When is the best time to go from one child to two? There is no “best” time, there will be adjustments, and you will survive them.
Deciding to have another child felt like the most natural step for our family. Well, that was until I began to overthink it all. My two girls are 23 months apart, and the first six months were a combination of bliss and exhaustion topped with toddler tantrums that rivaled nothing we had ever seen.
Did We Make The Right Decision?
During those first few months, I questioned whether we made the right decision because while we loved both girls, maybe our timing was selfish, or we didn’t think through how it would affect our toddler. Despite all the questions, there was nothing that we could do to change our circumstances. It was time to work through what we thought would happen and what was happening. Things we told ourselves before welcoming our baby became a lie, and what we were living was the only truth that mattered anymore.
As I said, the first six months were a challenge, but I am here to tell you that it does change for the better. Yes, for the better! Here are the lies I told myself and the reality of what going from one child to two was all about for us:
Will We Love Them Both the Same?
Lie: You won’t love them the same.
Truth: You’ll love them the same but in completely different ways.
My greatest fear was that I would not have the same bond with any baby that came after my oldest. I was right. The bond I have with my oldest is unique – she made me a mom. She was with me during every step of the first chapter of my motherhood story. The bond that I have with my second is equally as unique – she has made me a confident mama who can manage these two precious lives with a clumsy grace that is new to me.
From One Child to Two: How Will You Juggle?
Lie: You’ll scar one for life when the other needs more attention.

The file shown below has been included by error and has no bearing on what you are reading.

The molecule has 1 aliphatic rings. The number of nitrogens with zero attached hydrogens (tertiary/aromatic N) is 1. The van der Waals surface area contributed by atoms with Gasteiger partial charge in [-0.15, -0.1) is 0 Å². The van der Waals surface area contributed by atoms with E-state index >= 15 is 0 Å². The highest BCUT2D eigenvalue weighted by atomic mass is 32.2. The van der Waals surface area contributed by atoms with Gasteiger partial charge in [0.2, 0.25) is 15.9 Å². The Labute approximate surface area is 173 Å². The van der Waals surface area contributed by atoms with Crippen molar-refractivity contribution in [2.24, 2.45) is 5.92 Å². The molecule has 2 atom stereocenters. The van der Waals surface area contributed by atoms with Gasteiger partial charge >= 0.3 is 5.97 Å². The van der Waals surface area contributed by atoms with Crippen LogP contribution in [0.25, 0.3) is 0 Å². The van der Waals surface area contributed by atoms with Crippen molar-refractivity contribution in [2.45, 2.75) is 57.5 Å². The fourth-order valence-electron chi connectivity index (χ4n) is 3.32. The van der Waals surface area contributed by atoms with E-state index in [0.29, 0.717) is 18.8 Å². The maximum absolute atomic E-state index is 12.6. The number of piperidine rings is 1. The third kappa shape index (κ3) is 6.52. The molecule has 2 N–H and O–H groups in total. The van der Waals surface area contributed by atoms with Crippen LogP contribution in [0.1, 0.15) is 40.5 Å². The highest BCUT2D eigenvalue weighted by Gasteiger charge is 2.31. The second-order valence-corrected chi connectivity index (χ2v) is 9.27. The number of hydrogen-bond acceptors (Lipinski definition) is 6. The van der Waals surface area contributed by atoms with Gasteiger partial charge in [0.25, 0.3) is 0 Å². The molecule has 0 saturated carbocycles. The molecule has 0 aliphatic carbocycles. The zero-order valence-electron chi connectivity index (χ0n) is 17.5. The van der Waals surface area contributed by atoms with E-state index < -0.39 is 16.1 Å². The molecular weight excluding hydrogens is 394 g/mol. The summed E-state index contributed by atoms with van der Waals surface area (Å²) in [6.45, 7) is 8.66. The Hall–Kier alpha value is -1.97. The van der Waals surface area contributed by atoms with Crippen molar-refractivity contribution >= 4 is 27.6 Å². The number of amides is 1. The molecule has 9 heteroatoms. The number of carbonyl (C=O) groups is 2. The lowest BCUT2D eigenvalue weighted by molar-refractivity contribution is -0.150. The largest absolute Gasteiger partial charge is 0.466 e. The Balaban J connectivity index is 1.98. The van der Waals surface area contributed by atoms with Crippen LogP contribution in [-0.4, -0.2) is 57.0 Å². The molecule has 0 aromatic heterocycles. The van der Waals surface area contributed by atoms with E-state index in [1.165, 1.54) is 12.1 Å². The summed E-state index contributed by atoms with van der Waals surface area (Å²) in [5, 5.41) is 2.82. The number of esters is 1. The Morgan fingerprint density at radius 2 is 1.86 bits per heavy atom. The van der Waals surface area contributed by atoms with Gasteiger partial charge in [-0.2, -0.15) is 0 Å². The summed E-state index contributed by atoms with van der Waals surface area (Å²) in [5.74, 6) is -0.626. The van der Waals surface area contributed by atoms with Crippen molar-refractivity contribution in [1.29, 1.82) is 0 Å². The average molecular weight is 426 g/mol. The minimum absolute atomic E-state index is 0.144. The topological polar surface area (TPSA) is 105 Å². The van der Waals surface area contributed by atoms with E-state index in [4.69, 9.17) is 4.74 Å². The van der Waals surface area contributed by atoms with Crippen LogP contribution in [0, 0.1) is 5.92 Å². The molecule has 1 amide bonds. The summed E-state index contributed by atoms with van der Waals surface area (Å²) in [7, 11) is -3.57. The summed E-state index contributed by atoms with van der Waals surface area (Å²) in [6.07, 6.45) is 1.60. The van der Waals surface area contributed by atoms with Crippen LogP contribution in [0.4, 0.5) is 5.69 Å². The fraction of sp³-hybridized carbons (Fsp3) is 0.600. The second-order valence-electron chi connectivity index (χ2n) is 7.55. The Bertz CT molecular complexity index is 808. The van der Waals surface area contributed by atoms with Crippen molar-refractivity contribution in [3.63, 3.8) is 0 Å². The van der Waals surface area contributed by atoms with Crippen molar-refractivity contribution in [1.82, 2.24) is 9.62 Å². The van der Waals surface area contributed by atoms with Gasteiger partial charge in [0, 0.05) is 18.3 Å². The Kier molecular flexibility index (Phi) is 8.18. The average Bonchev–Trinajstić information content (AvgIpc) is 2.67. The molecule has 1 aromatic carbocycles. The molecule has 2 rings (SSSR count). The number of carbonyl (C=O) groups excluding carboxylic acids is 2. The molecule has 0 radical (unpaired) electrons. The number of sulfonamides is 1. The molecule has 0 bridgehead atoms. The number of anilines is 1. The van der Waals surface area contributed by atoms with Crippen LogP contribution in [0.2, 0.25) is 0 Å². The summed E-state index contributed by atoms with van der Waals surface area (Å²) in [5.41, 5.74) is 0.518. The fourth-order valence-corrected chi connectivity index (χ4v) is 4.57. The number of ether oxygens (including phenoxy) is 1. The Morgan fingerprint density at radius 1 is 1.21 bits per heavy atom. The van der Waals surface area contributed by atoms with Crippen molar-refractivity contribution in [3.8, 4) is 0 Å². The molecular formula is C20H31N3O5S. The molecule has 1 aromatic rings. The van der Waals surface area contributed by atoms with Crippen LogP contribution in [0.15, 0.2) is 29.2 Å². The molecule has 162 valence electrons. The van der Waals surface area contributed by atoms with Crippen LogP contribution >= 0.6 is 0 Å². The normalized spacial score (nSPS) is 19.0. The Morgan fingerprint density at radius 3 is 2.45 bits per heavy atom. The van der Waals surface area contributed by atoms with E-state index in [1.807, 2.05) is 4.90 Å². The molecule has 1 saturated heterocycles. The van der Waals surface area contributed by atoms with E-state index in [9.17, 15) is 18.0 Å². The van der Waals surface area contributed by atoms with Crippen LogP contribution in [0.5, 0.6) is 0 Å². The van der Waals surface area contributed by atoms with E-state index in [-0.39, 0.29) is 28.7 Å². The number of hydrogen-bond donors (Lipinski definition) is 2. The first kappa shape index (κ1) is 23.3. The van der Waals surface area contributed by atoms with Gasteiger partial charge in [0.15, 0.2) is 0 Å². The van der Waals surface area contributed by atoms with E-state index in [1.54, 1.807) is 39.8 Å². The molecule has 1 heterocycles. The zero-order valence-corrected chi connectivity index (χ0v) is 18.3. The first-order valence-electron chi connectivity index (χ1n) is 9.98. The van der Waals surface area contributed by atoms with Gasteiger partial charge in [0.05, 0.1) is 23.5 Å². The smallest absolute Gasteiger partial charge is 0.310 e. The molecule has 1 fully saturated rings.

Truth: You’ll learn how to reaffirm your love for each in their own ways
During the newborn phase, we had to implement quiet time for my toddler. For 15 minutes twice a day, my toddler would read or play in her room while I put my newborn down for naps, or I fed her while we were breastfeeding (that in itself only lasted a couple of weeks). It helped foster independence and ownership in how she wants to spend her time, and my baby has received one-on-one time that I thought was going to be impossible.
Nothing Will Ever Get Done
Lie: You’ll drown in to-do lists, and less will get done.
Truth: You’ll learn how to prioritize and find what really matters in your life.
The same number of hours are in the day when you go from one child to two, so what will change is how you approach what you need to complete and what you want to do. You’ll know when to say no when you used to say yes, and you’ll learn to structure your time to accomplish more in one nap time than ever before. Your list will grow, but your determination to make family time count will double just as much.
Why Can’t My Kids Just Get Along?
Lie: They will never get along or love one another.
Truth: You’ll cry the first time they share a toy or when one consoles the other – and it’ll happen on the day you need it most.
It will happen, I promise. It may be months down the road or years later when they finally embrace one another and the sibling bond that you’ve thrust them into, but it will happen. It’s taken nearly 30 years for me to love my siblings as much as I do now, and it took my girls eight months to finally be in the same room while I stepped away to the bathroom without worrying that one would upset the other too much. Game changer.
Growing a family, regardless if it’s through giving birth or through adoption, nothing will prepare you for the nights you stay awake, wondering if you made the right decision. What will happen is that your home will be filled with a new joy that fills your cup even on the worst days. Embrace the change. Remember to extend grace to those who are just as new to this as you are, mama.